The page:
You will hit the jackpot with this title. I learned so much in the hour I poured over this book’s illustrations and information. It doesn’t actually take that long to read but I would suggest reading it once and then diving into each page to discover the true meaning of things. This book takes big ideas and breaks them into tangible pieces that children and even adults can appreciate. Did you know that all the water on the earth can be represented by 100 glasses or that the inventions for the last 1000 years can be scaled down to the size of a ruler when laid out next to each other? Yeah, I didn’t, but this author made everything that you wonder about easily understood in a matter of two pages per idea. It is brilliant.

Ideas:

This book hits every content area, not an exaggeration. You could make links to population, continents, the economy and so much more.

It is a great example of non-fiction text features and the way they draw in a reader.

The illustrations make direct links to the content, a great resource for visual learners.

You can take in bits of each piece. Students could take one idea that they wonder about, research it and make their own page for a class book of big ideas. Imagine the learning that would take place by all your students. A class project that will never be forgotten encouraging so much collaboration between peers.

At the end of the book there are two pages of parent and teacher notes that guide you with activities and ideas to create understanding of big ideas through small parts. He even invites you to share your own ideas and activities at his website. What a great resource for teachers to collaborate and share.

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The Scraps Book by Lois Ehlert

I am a fan of Lois Ehlert and her artwork. Her books are so unique, colorful and wonderful for children. I found this book to be especially unique in that it is set up like a scrapbook, highlighting the events of this writer. She takes children on a journey through her writing life and shares how she gathers ideas. She lays out pages of materials she uses as a writer as well as items that create ideas for later in her writing space. She talks about the fact that everything she creates doesn’t end up in a book but she is patient and waits for the right time. Ehlert explains that many revisions are necessary for both her artwork and her writing.

Ideas:

What a wonderful opportunity to share with students that we all need a writing space. This would be a great book to launch ideas for what this might look like in students’ homes.

Have students begin to keep scrap books of items that might be a writing idea.

Why not write about your life? This book would be a great mentor to students writing about their own lives and the things that are most important to them.

This book also shows how things change and evolve as we write, a great thought when talking about revision with students.

Also, Lois Ehlert has a website that features information about the book here!

  • One more worth mentioning:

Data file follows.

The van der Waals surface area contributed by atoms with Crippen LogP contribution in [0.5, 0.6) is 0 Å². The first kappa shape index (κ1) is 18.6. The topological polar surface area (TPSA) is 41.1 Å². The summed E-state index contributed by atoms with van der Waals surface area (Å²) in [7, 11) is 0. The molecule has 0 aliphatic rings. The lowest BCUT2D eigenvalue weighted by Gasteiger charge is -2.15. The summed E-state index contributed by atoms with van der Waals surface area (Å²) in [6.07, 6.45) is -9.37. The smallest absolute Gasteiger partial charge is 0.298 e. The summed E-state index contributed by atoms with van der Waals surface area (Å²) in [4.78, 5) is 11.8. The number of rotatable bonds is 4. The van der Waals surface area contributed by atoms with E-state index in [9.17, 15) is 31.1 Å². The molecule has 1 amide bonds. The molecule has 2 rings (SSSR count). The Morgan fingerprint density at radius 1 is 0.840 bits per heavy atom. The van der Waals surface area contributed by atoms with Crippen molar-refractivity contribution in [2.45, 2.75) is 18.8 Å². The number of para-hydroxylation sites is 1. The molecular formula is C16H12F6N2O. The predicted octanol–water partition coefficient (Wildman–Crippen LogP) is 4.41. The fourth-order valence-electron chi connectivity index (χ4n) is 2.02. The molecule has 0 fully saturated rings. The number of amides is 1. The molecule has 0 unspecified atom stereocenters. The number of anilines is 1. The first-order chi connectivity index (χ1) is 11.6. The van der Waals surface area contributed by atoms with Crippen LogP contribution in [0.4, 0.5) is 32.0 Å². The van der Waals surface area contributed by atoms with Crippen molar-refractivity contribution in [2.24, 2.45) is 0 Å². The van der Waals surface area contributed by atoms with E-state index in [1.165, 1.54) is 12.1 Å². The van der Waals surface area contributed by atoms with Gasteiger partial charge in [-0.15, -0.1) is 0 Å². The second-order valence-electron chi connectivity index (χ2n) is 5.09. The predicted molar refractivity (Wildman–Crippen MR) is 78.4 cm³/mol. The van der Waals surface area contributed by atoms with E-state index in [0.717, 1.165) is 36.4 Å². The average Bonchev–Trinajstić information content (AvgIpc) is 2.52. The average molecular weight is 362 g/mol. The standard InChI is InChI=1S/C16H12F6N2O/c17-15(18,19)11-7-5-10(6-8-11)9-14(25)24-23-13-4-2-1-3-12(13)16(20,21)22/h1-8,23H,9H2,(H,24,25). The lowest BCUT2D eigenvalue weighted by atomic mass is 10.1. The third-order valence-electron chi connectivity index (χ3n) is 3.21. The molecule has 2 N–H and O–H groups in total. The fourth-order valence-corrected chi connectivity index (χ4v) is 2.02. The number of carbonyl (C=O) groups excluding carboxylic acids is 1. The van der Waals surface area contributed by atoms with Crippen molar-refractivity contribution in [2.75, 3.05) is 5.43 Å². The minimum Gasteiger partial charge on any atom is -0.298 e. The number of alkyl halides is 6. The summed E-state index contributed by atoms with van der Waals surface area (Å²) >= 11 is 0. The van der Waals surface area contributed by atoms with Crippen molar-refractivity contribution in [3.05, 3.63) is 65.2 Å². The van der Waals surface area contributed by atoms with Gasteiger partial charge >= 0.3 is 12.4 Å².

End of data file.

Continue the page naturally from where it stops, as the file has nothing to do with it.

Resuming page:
Sebastian and the Balloon by Philip C. Stead

Wow! This book taps into imagination like no other. Exploring and noticing the world around you comes alive in this story about a boy who takes a ride in a homemade hot air balloon. This book allows students to use this idea of noticing to tap into their own imaginations and gather ideas as writers. With detailed descriptions of tiny moments and partial repeating lines this book takes you on a journey and will inspire your writers.

Ideas:

Where would they fly? What would they see on a journey in a balloon? What an ideal topic that would allow imagination and creative expression.

This book will help students notice what is already around them and idea lists could be made following a reading of this book.

What about trying a repeating line!

 

Phew! Lots to take in and I’m sure your cart will be full at your nearest favorite book dealer. This post is sure to empty your pocket book, but well worth it. Wait, did I mention I might be able to help out? Six of these publishers are offering a giveaway of their book! See giveaway information below and maybe you will be a winner!

Giveaway Information

  • This giveaway is for a chance to win:
    • Bear Despair-Thank you Enchanted Lion Books
    • Fall Leaves-Thank you Houghton Mifflin Harcourt Publishing
    • Mr. Ferris and His Wheel-Thank you Houghton Mifflin Harcourt Publishing
    • Feathers, Not Just for Flying-Thank you Charlesbridge Publishers
    • The Scraps Book-Thank you Beach Lane Books
    • If…A Mind-Bending New Way of Looking at Big Ideas and Numbers-Thank you Kids Can Press Publishers
  • Last minute addition! I just heard from the publishers of Sebastian and His Balloon and they are offering a giveaway as well. I am still waiting to hear from all the winners. I will post them on here as soon as I know!

Winners!

Kim-Mr. Ferris and His Wheel

Kathy-Feathers

Carol Wilcox-If…A Mind-Bending New Way of Looking at Big Ideas and Numbers

Cara Cahill-The Scraps Book

Laura-Bear Despair

Erin Radway-Sebastian and His Balloon

MJ- Fall Leaves

  • For a chance to win a copy of one of these wonderful titles, please leave a comment about this post by Thursday, November 13th at 11:59 p.m. EDT. I’ll use a random number generator to pick the winners, whose names I will announce at the bottom of this post, by Sunday November 16th.
  • Please be sure to leave a valid e-mail address when you post your comment, so I can contact you to obtain your mailing address if you win.  From there, my contacts will ship your book out to you.  (NOTE: Your e-mail address will not be published online if you leave it in the e-mail field only.)